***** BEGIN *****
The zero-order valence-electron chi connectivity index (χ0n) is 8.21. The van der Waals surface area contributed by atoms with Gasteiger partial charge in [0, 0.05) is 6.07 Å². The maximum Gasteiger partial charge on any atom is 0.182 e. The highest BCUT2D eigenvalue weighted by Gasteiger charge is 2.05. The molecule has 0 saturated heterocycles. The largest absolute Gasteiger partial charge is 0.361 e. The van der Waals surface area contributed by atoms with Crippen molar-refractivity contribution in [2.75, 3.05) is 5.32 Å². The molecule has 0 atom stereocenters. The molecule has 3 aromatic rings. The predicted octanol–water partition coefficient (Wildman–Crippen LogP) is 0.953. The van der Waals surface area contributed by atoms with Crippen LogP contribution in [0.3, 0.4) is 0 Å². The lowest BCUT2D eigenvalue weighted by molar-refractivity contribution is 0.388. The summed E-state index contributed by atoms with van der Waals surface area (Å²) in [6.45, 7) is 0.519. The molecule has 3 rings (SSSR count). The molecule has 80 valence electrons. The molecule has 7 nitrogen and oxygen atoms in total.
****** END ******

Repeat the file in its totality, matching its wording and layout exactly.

The zero-order valence-electron chi connectivity index (χ0n) is 8.21. The van der Waals surface area contributed by atoms with Gasteiger partial charge in [0, 0.05) is 6.07 Å². The maximum Gasteiger partial charge on any atom is 0.182 e. The highest BCUT2D eigenvalue weighted by Gasteiger charge is 2.05. The molecule has 0 saturated heterocycles. The largest absolute Gasteiger partial charge is 0.361 e. The van der Waals surface area contributed by atoms with Crippen molar-refractivity contribution in [2.75, 3.05) is 5.32 Å². The molecule has 0 atom stereocenters. The molecule has 3 aromatic rings. The predicted octanol–water partition coefficient (Wildman–Crippen LogP) is 0.953. The van der Waals surface area contributed by atoms with Crippen LogP contribution in [0.3, 0.4) is 0 Å². The lowest BCUT2D eigenvalue weighted by molar-refractivity contribution is 0.388. The summed E-state index contributed by atoms with van der Waals surface area (Å²) in [6.45, 7) is 0.519. The molecule has 3 rings (SSSR count). The molecule has 80 valence electrons. The molecule has 7 nitrogen and oxygen atoms in total.